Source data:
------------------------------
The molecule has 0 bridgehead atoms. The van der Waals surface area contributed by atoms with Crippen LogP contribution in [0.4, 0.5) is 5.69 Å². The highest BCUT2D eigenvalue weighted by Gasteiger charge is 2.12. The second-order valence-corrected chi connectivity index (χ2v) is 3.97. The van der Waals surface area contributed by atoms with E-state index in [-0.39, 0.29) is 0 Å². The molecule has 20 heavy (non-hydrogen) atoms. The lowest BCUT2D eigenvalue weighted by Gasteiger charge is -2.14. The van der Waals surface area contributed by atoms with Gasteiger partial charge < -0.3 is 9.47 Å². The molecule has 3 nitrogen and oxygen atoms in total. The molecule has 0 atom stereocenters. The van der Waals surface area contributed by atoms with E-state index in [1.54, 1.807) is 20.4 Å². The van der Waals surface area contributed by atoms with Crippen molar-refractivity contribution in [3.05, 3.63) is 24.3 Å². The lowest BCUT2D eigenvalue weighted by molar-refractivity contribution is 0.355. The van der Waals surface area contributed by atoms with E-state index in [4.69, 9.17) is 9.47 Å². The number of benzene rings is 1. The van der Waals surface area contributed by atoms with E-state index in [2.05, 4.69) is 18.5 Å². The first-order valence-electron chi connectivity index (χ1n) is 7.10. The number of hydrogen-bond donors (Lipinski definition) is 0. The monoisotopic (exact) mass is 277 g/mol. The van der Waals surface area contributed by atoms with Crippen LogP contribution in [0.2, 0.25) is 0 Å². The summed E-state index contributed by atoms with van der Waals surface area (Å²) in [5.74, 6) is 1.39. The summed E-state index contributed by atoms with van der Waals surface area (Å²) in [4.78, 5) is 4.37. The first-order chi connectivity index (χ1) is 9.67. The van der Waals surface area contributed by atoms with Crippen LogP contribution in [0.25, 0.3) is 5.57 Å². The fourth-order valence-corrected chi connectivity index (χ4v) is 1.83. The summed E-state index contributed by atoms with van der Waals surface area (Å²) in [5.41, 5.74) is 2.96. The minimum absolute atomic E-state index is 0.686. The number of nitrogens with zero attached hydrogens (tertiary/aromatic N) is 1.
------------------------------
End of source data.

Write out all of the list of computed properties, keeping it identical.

The molecule has 0 bridgehead atoms. The van der Waals surface area contributed by atoms with Crippen LogP contribution in [0.4, 0.5) is 5.69 Å². The highest BCUT2D eigenvalue weighted by Gasteiger charge is 2.12. The second-order valence-corrected chi connectivity index (χ2v) is 3.97. The van der Waals surface area contributed by atoms with E-state index in [-0.39, 0.29) is 0 Å². The molecule has 20 heavy (non-hydrogen) atoms. The lowest BCUT2D eigenvalue weighted by Gasteiger charge is -2.14. The van der Waals surface area contributed by atoms with Gasteiger partial charge < -0.3 is 9.47 Å². The molecule has 3 nitrogen and oxygen atoms in total. The molecule has 0 atom stereocenters. The van der Waals surface area contributed by atoms with E-state index in [1.54, 1.807) is 20.4 Å². The van der Waals surface area contributed by atoms with Crippen molar-refractivity contribution in [3.05, 3.63) is 24.3 Å². The lowest BCUT2D eigenvalue weighted by molar-refractivity contribution is 0.355. The van der Waals surface area contributed by atoms with E-state index in [4.69, 9.17) is 9.47 Å². The number of benzene rings is 1. The van der Waals surface area contributed by atoms with E-state index in [2.05, 4.69) is 18.5 Å². The first-order valence-electron chi connectivity index (χ1n) is 7.10. The number of hydrogen-bond donors (Lipinski definition) is 0. The monoisotopic (exact) mass is 277 g/mol. The van der Waals surface area contributed by atoms with Crippen LogP contribution in [0.2, 0.25) is 0 Å². The summed E-state index contributed by atoms with van der Waals surface area (Å²) in [5.74, 6) is 1.39. The summed E-state index contributed by atoms with van der Waals surface area (Å²) in [4.78, 5) is 4.37. The first-order chi connectivity index (χ1) is 9.67. The van der Waals surface area contributed by atoms with Crippen LogP contribution in [0.25, 0.3) is 5.57 Å². The fourth-order valence-corrected chi connectivity index (χ4v) is 1.83. The summed E-state index contributed by atoms with van der Waals surface area (Å²) in [5.41, 5.74) is 2.96. The minimum absolute atomic E-state index is 0.686. The number of nitrogens with zero attached hydrogens (tertiary/aromatic N) is 1.